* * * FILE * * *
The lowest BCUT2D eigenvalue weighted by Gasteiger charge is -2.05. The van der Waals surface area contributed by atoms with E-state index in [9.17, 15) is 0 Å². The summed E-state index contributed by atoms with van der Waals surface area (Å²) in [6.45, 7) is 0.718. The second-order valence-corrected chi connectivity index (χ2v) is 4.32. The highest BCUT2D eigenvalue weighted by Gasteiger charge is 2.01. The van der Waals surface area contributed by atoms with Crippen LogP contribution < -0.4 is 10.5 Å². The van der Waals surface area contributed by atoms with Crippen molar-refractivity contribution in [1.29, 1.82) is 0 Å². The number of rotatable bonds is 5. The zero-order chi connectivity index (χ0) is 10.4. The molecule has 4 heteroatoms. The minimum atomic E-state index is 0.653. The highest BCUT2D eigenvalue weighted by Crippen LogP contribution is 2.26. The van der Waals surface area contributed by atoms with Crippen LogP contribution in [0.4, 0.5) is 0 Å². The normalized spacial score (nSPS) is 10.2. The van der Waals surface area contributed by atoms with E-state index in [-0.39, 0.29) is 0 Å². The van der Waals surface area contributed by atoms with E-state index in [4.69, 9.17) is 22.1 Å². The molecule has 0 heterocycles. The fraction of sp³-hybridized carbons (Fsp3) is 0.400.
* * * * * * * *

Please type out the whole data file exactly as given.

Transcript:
The lowest BCUT2D eigenvalue weighted by Gasteiger charge is -2.05. The van der Waals surface area contributed by atoms with E-state index in [9.17, 15) is 0 Å². The summed E-state index contributed by atoms with van der Waals surface area (Å²) in [6.45, 7) is 0.718. The second-order valence-corrected chi connectivity index (χ2v) is 4.32. The highest BCUT2D eigenvalue weighted by Gasteiger charge is 2.01. The van der Waals surface area contributed by atoms with Crippen LogP contribution < -0.4 is 10.5 Å². The van der Waals surface area contributed by atoms with Crippen molar-refractivity contribution in [1.29, 1.82) is 0 Å². The number of rotatable bonds is 5. The zero-order chi connectivity index (χ0) is 10.4. The molecule has 4 heteroatoms. The minimum atomic E-state index is 0.653. The highest BCUT2D eigenvalue weighted by Crippen LogP contribution is 2.26. The van der Waals surface area contributed by atoms with Crippen LogP contribution in [0.4, 0.5) is 0 Å². The normalized spacial score (nSPS) is 10.2. The van der Waals surface area contributed by atoms with E-state index in [-0.39, 0.29) is 0 Å². The van der Waals surface area contributed by atoms with E-state index in [4.69, 9.17) is 22.1 Å². The molecule has 0 heterocycles. The fraction of sp³-hybridized carbons (Fsp3) is 0.400.